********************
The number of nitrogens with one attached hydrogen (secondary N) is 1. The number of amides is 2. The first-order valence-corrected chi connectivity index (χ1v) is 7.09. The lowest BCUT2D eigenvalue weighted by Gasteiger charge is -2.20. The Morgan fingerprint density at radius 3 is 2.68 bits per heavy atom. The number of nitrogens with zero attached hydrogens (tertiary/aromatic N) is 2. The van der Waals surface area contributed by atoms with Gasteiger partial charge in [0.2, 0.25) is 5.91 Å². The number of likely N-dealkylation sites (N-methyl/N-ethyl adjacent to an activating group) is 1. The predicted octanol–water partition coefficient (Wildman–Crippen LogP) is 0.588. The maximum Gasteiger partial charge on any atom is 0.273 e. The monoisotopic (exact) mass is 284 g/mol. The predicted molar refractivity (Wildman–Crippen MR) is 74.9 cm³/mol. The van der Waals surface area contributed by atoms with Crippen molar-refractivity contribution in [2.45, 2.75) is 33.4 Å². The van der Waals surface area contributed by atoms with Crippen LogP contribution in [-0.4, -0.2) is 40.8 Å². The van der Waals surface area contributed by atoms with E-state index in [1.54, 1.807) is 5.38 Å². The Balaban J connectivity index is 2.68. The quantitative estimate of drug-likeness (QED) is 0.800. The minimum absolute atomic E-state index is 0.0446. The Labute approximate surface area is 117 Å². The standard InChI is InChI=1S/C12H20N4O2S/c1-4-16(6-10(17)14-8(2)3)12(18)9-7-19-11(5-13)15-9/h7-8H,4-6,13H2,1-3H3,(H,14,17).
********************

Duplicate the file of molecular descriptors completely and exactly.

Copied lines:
The number of nitrogens with one attached hydrogen (secondary N) is 1. The number of amides is 2. The first-order valence-corrected chi connectivity index (χ1v) is 7.09. The lowest BCUT2D eigenvalue weighted by Gasteiger charge is -2.20. The Morgan fingerprint density at radius 3 is 2.68 bits per heavy atom. The number of nitrogens with zero attached hydrogens (tertiary/aromatic N) is 2. The van der Waals surface area contributed by atoms with Gasteiger partial charge in [0.2, 0.25) is 5.91 Å². The number of likely N-dealkylation sites (N-methyl/N-ethyl adjacent to an activating group) is 1. The predicted octanol–water partition coefficient (Wildman–Crippen LogP) is 0.588. The maximum Gasteiger partial charge on any atom is 0.273 e. The monoisotopic (exact) mass is 284 g/mol. The predicted molar refractivity (Wildman–Crippen MR) is 74.9 cm³/mol. The van der Waals surface area contributed by atoms with Crippen molar-refractivity contribution in [2.45, 2.75) is 33.4 Å². The van der Waals surface area contributed by atoms with Crippen LogP contribution in [-0.4, -0.2) is 40.8 Å². The van der Waals surface area contributed by atoms with E-state index in [1.54, 1.807) is 5.38 Å². The Balaban J connectivity index is 2.68. The quantitative estimate of drug-likeness (QED) is 0.800. The minimum absolute atomic E-state index is 0.0446. The Labute approximate surface area is 117 Å². The standard InChI is InChI=1S/C12H20N4O2S/c1-4-16(6-10(17)14-8(2)3)12(18)9-7-19-11(5-13)15-9/h7-8H,4-6,13H2,1-3H3,(H,14,17).